MAPUNAPUNA (KHNL) - Chronic flooding so severe, it may as well be called Honolulu's Bermuda Triangle. Cars constantly get stuck in the water at one street in Mapunapuna.
But the city says it's finally going to fix it. The flooding happens during high tide. Because it's saltwater, it can eat away at brakes.
So when drivers get stuck there, tow trucks won't dare come and get their wheels wet. Many say, it's about time the city steps in.
It's been a growing problem for nearly two decades - tidal flooding so severe, even ocean life, from tilapia to crabs, has made Ahua Atreet its home.
"I have been here 18 years and it has gotten really bad - worse over the past maybe 3 years", said Cindy Canionero, an employee at Medallion Carpets.
That's because the land is sinking - between four to five feet so far, according to the City. Nearby businesses say the saltwater has left profits soggy.
"We can't use the forklift in the water, so it kind of stops our production," said Aaron Lo, who works at Natural Hawaiian.
At high tide, the water level can rise more than 2 feet.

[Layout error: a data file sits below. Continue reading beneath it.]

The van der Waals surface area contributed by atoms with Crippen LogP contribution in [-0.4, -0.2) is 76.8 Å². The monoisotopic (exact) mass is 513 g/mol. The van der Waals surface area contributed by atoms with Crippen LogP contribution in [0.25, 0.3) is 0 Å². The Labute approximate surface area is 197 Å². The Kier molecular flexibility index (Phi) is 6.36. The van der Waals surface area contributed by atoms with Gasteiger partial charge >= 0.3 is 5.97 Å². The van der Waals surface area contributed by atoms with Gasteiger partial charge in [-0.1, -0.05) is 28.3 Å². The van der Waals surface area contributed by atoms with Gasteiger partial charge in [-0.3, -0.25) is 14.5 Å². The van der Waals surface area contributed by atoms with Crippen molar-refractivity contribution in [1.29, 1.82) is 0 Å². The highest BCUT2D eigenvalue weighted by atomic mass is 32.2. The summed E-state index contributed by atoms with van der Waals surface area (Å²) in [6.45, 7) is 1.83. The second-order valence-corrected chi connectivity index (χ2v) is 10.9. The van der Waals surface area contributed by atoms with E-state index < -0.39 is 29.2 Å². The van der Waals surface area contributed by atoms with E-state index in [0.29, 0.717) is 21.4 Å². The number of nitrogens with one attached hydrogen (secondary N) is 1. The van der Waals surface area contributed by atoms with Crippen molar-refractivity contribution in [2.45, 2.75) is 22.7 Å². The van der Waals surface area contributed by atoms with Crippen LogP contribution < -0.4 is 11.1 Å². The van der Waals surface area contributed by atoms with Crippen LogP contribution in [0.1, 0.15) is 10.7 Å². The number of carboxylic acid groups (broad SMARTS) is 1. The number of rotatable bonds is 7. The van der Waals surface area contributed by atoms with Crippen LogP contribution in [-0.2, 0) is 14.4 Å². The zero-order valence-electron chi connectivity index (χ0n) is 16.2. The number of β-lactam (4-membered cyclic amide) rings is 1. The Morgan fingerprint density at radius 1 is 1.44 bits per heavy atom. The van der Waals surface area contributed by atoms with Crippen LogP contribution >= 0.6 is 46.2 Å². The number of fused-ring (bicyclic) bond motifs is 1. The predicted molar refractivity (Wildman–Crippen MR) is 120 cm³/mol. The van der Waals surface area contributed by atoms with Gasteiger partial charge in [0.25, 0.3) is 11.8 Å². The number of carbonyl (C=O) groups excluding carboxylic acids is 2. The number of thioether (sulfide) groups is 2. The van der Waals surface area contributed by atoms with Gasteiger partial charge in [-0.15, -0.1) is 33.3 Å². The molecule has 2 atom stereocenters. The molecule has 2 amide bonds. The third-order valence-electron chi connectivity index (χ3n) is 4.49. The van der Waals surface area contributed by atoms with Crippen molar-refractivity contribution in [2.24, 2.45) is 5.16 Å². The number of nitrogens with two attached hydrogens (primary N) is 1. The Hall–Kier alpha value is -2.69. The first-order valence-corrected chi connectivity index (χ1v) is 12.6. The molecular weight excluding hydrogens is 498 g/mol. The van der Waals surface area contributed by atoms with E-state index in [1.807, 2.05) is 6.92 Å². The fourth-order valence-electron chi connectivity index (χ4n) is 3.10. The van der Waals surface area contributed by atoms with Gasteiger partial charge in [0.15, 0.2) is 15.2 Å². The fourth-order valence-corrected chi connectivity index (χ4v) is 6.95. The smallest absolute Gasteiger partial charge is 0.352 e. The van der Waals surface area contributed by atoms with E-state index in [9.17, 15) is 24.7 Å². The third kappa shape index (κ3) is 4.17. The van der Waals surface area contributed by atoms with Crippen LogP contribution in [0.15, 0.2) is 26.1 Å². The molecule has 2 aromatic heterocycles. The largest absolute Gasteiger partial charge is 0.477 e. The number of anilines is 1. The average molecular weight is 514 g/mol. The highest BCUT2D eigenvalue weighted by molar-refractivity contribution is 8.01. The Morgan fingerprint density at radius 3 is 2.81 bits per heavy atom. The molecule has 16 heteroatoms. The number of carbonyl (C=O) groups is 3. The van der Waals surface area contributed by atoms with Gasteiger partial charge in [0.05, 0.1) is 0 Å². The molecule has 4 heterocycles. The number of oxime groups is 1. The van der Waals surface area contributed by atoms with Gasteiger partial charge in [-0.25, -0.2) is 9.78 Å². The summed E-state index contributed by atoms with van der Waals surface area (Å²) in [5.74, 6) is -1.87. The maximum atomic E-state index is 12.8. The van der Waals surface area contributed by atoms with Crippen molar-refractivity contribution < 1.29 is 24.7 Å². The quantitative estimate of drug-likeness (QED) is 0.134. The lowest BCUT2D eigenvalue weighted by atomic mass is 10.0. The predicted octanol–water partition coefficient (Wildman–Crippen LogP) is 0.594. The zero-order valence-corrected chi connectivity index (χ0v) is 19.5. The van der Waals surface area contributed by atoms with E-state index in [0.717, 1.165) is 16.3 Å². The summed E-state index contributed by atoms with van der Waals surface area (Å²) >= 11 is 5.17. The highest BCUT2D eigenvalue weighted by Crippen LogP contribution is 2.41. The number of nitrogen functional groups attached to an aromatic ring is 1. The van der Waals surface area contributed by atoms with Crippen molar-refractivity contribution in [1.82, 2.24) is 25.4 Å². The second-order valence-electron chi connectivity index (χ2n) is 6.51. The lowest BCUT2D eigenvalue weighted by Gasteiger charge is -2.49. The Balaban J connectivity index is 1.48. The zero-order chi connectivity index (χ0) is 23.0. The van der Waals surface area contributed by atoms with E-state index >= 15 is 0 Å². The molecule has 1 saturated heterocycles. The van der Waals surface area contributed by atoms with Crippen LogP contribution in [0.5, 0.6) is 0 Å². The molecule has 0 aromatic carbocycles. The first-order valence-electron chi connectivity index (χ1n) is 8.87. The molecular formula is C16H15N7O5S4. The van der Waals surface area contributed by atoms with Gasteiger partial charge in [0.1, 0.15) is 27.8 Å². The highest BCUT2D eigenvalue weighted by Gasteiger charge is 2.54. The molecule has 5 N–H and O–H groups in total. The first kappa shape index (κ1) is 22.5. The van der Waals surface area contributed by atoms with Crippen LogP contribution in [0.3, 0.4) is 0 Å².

"It's very irritating. The first year I was here, I spent over $1,000 on my brakes," said Pauline Gonsalves, an employee at Medallion Carpets.
Staying dry is a daily battle for businesses on Ahua Street.
"At our barge we have all the leftover water from the runoff from the street and it builds up here," said Rocky Agcalon, an employee at Medallion Carpets.
Medallion employees say their trucking company refuses to pick up material during high tide.
"What happens is they normally back into our back here to pick up material. This whole intersection is normally flooded above the wheel well. So you can see the damage of the saltwater alone in the undercarriage and in their brakes is costly," said Kevin Coronas, Medallion Carpets Manager.
To keep business afloat, many rely on this a tidal chart. The city says it will soon execute a plan to fix the flooding, all in hopes business here won't drain out.
Property owners sued the city over the flooding a few years back. The city says it can't reveal exactly when and how engineers plan to fix the problem because they're in mediation right now.